Friday, March 26, 2010

IN CONVERSATION WITH: GUY ROBINSON


Model Shooting Model Series:

Guy Robinson photographing Ned Shatzer


1. How did your interest in photography begin?

My interest arose from working as a model and seeing how the photographers all had different styles and ways of doing things on their shoots. I was curious to understand why something looked the way it did with the smallest alterations in lighting, perspective, pose, etc. Pretty soon I realized this was a whole art form which I wanted to experiment with, but I was and still am pretty daunted by just how much control you have over a photograph. You can do anything you want to it and I love that.


2. What was the first camera you used and what was the first shoot that got you started in your pursuit of photography?

The first camera I got was a little Holga 35mm camera which is probably not the best one to learn on but maybe the most fun. I was obsessed with taking double/triple exposures and loved the way colors come out all saturated in development. I then got a Nikon digital SLR which I still use at the moment because it's so easy to operate. Then I started to get different photographic lenses, which is the most expensive part of my hobby.


3. Who are some of the photographers you are inspired by?

I really like Ryan McGinley's work because of the way he portrays the human body. He's really inspirational in the way he captures the beautiful (www.ryanmcginley.com) in everyday life. His portraits suck you in entirely which I think is what a good photographer should do. He really makes you want to know more about his subjects and why they're doing what they're doing.


4. How would you define your photography style?

The best way to answer this is to say that my style is still emerging, but the more photos I take the more I realize certain trends throughout which seem to just come naturally. I love black-and-white and the simplicity it can offer and when using color I tend to go for washed-out, faded images. I would like to think that I go for a more documentary/photojournalism-type style as that is what I'm most passionate about.


5. Since this is an assignment on model shooting model and you are an established model in your own right, how did you enjoy being behind the camera for a change?

Obviously being a working model has given me an invaluable insight into what works and what doesn't, so the process of being on the other side of the camera was definitely an interesting one for me. It was great to be able to direct the model the way I wanted, as I think having a positive dialog is so important. I felt I could explain easily the pose I wanted or the feel of the shot as if I were in it myself, so that helped out a lot—obviously Ned is an awesome model so that was useful.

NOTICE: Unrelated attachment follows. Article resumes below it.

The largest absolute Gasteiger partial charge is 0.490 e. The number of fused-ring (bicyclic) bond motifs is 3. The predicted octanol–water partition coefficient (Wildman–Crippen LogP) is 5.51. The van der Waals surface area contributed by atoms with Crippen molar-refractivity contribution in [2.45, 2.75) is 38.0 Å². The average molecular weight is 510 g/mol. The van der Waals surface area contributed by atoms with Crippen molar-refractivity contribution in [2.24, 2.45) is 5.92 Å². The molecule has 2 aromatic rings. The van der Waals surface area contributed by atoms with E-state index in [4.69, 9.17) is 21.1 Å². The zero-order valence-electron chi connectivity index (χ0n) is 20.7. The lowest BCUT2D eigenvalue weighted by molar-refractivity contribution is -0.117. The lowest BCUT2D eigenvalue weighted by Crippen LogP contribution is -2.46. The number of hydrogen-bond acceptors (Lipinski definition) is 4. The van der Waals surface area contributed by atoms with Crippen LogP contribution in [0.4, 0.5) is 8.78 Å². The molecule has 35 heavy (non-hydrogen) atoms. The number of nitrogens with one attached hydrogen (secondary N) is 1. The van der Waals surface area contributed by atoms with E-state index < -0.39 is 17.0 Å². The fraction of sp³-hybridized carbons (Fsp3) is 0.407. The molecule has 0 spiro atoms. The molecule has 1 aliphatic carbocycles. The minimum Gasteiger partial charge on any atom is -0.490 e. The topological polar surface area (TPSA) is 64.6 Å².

6. What have you learned from the process? Were you able to bring some of your knowledge from modeling into shooting this story?

I learned that I should always give myself a few options to go back to after the shoot is finished. I can get a bit carried away and sometimes the awesome image I have in my head doesn't always align with the final image I see on the screen. So rather than trying to push something that will never be there it's probably best to try a new angle or new idea—shift things up a bit.


7. What was the most challenging part and what part did you enjoy the most?

The most challenging part of this shoot for me was definitely trying to establish a sense of coherence in the images. It's all very well taking a wicked photo that stands alone nicely but if it doesn't work in the overall feel of the story then it kind of loses its implicit value. So for me the most enjoyable aspect of the shoot was having the license to try and create a story and a feel that was universal to all the photos. Whether I accomplished that or not I'm not sure, but it definitely opened my eyes up to what I need to do in the future.


8. What denotes a "perfect” shoot/image, from your own personal perspective?

A perfect image is one that draws the observer in. How many times do we just flick through editorials in magazines? The really great photos make you stop on those pages and really absorb what's going on.


9. Your dream story—where would you shoot, what style of lighting, studio, or location would you use and what is your dream subject?

My dream story would be a documentary-type portrait of someone I consider beautiful, captured in a really basic way. I love to just follow people around for a day and photograph their lives. The everyday is so much more beautiful than any studio or lighting techniques can ever create. What we perceive as "ugly" can be stunningly evocative in its own right.


10. Define a "great" model.

A great model for me really looks at you differently in the lens. He really lets you into his world and says,

"Hey, this is me and this is who I really am."


AGENT: Greg Chan|Wilhelmina

MODEL: Guy Robinson|Wilhelmina

http://guysphotojournal.blogspot.com

CASTING|CONCEPT: John Tan

COPY EDITOR: Jonathan Shia

No comments:

Post a Comment